27/08/2005. Without exaggerating, "69 short biographies of prominent Russians and contemporaries" - is one of the most unexpected books to come out as of late. For the first time, the life of gays in Russia is shown without gossip and anecdotes. Writers and artists, bureaucrats and individuals of the tsar's royal blood, travelers and actors, conservatives and liberals, Orthodox followers and agnostics people who have affected the course of history. They are men and women whose love and feelings knew no boundaries.
In the 600-page volume, which was financed by the embassy of the Netherlands in Russia, you will not find spicy little details. Instead, you will find many facts that were normally concealed, forgotten or kept secret on purpose by official biographies.
The beginning of the book contains essays of the lives of prominent Russians who were different because of their "unusual" sexuality. The first essay in the book is about Ekaterina Dashkova, who was president of the Russian Academy of Sciences and friend to Empress Ekaterina II. The Russian writers Lermontov, Gogol, Batyushkov, Kuzmin, Tsvetaeva and Parnok were all ascribed to being homosexuals. From the tsar's bureaucrats, the list continued with state chancellors and ministers and even leaders of the Synod Russian Orthodox Church.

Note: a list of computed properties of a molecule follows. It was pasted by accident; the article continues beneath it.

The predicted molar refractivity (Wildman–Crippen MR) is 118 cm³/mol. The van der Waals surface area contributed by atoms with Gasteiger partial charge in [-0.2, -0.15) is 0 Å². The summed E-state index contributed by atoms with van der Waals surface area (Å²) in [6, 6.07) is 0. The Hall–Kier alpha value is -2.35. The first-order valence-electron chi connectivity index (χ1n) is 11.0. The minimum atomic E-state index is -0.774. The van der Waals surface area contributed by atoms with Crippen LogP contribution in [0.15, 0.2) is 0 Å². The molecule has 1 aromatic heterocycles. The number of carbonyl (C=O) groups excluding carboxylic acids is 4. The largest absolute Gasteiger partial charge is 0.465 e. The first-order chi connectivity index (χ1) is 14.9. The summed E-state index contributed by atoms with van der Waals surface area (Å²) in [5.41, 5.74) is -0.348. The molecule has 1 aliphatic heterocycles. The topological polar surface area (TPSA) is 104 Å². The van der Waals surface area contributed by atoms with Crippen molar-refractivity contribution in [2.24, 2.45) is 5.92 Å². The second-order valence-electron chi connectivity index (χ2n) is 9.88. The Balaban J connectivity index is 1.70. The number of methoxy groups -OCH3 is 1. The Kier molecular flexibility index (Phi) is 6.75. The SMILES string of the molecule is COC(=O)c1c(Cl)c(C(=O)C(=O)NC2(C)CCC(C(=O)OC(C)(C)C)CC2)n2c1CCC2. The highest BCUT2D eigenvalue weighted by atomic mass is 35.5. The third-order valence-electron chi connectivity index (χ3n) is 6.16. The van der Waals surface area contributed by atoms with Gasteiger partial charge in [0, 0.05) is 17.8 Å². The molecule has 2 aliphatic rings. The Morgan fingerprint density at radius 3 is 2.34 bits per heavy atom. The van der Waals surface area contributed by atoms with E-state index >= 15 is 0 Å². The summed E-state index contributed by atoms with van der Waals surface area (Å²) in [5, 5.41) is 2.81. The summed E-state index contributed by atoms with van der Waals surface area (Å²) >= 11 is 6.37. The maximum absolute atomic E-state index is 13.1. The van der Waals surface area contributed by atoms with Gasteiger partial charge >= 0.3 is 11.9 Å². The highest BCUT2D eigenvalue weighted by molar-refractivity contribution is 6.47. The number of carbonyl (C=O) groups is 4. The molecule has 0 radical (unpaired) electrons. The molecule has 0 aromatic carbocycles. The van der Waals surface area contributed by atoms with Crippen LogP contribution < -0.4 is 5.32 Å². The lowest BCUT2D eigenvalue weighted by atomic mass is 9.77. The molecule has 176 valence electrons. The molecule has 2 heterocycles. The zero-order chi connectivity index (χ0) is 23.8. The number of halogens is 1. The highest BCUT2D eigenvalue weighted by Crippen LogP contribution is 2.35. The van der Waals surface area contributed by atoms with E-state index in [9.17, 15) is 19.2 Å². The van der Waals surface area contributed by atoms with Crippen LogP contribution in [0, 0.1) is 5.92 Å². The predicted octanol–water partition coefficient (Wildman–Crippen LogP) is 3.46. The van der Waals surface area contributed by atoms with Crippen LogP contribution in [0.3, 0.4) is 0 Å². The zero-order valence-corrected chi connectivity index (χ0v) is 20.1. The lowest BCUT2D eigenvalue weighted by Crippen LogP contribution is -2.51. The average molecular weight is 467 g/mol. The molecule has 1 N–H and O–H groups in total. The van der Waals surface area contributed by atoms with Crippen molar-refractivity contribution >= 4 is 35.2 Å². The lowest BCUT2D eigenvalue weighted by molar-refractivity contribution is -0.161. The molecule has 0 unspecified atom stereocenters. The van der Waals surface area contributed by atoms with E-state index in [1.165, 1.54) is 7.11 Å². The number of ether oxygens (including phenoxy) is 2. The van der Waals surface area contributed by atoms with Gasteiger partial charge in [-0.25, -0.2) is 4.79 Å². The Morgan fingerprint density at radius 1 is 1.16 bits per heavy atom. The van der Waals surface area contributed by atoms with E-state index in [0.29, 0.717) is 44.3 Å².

The list of contemporaries opens with the producer Roman Viktyuk and the honored artist Sergey Zarubin, and ends with the poet Yaroslav Mogutin, who currently lives in the U.S.
The author of the book, Vladimir Kirsanov, editor of the gay magazine "Kvir", wrote this work basing it on rare and forgotten memoirs. The author offers his view on the lives of very important people in Russian culture and politics, beginning from the end of the 18th century and ending in the recent past.
With the exception of a few, the second part of the book contains authorized biographies of our contemporaries, whose social and political activity, and creative work were connected with the struggle for the basic human right of freedom of one's private life and sexuality.
"Behind the appeals to leave the private lives of prominent Russians alone and not "dig in their dirty laundry", hides not the care for a certain moral purity, but voices, which express blind fear of the contradictions of sexuality of which it is easier to keep silent about if one does not declare it a defect and crime, as it has been till recently. In this meaning, the publication in Russia of this book with biographies of prominent gays, lesbians, bisexuals and transsexuals can be looked at as a protest against those forces of society, which more and more actively use homophobic rhetoric to suit their own needs in the dirty political struggle", states the introduction of the book.
The Russian version of "TimeOut" called the book, "the first open list of Russian homosexuals, which could turn into a "Schindler's List".